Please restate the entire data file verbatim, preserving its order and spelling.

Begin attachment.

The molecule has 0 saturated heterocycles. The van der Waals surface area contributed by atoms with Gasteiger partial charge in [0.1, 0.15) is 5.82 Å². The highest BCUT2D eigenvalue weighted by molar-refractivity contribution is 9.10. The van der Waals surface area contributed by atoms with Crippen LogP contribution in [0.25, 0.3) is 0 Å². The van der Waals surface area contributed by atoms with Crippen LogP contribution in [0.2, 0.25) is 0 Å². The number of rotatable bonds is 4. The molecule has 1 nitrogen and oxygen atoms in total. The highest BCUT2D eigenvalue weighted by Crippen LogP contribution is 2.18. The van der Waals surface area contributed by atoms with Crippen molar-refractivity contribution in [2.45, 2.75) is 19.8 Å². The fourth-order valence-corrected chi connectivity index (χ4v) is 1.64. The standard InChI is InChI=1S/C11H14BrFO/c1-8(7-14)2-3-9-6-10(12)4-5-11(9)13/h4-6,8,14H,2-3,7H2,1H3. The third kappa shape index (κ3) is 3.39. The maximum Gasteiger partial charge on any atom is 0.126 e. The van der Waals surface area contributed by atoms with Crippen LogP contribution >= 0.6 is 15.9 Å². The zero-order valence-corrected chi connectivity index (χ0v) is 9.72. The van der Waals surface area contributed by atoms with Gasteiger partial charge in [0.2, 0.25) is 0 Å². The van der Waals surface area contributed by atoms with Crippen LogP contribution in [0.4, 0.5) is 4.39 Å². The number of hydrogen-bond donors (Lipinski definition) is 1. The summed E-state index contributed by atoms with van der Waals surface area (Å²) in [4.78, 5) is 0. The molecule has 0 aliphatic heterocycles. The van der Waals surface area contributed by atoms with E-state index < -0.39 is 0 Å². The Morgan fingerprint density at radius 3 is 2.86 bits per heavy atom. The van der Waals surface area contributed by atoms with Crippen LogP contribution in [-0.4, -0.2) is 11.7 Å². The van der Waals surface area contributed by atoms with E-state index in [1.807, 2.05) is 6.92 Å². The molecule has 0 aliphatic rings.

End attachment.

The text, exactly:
The molecule has 0 saturated heterocycles. The van der Waals surface area contributed by atoms with Gasteiger partial charge in [0.1, 0.15) is 5.82 Å². The highest BCUT2D eigenvalue weighted by molar-refractivity contribution is 9.10. The van der Waals surface area contributed by atoms with Crippen LogP contribution in [0.25, 0.3) is 0 Å². The van der Waals surface area contributed by atoms with Crippen LogP contribution in [0.2, 0.25) is 0 Å². The number of rotatable bonds is 4. The molecule has 1 nitrogen and oxygen atoms in total. The highest BCUT2D eigenvalue weighted by Crippen LogP contribution is 2.18. The van der Waals surface area contributed by atoms with Crippen molar-refractivity contribution in [2.45, 2.75) is 19.8 Å². The fourth-order valence-corrected chi connectivity index (χ4v) is 1.64. The standard InChI is InChI=1S/C11H14BrFO/c1-8(7-14)2-3-9-6-10(12)4-5-11(9)13/h4-6,8,14H,2-3,7H2,1H3. The third kappa shape index (κ3) is 3.39. The maximum Gasteiger partial charge on any atom is 0.126 e. The van der Waals surface area contributed by atoms with Crippen LogP contribution >= 0.6 is 15.9 Å². The zero-order valence-corrected chi connectivity index (χ0v) is 9.72. The van der Waals surface area contributed by atoms with Gasteiger partial charge in [0.2, 0.25) is 0 Å². The van der Waals surface area contributed by atoms with Crippen LogP contribution in [0.4, 0.5) is 4.39 Å². The number of hydrogen-bond donors (Lipinski definition) is 1. The summed E-state index contributed by atoms with van der Waals surface area (Å²) in [4.78, 5) is 0. The molecule has 0 aliphatic heterocycles. The van der Waals surface area contributed by atoms with E-state index < -0.39 is 0 Å². The Morgan fingerprint density at radius 3 is 2.86 bits per heavy atom. The van der Waals surface area contributed by atoms with Crippen LogP contribution in [-0.4, -0.2) is 11.7 Å². The van der Waals surface area contributed by atoms with E-state index in [1.807, 2.05) is 6.92 Å². The molecule has 0 aliphatic rings.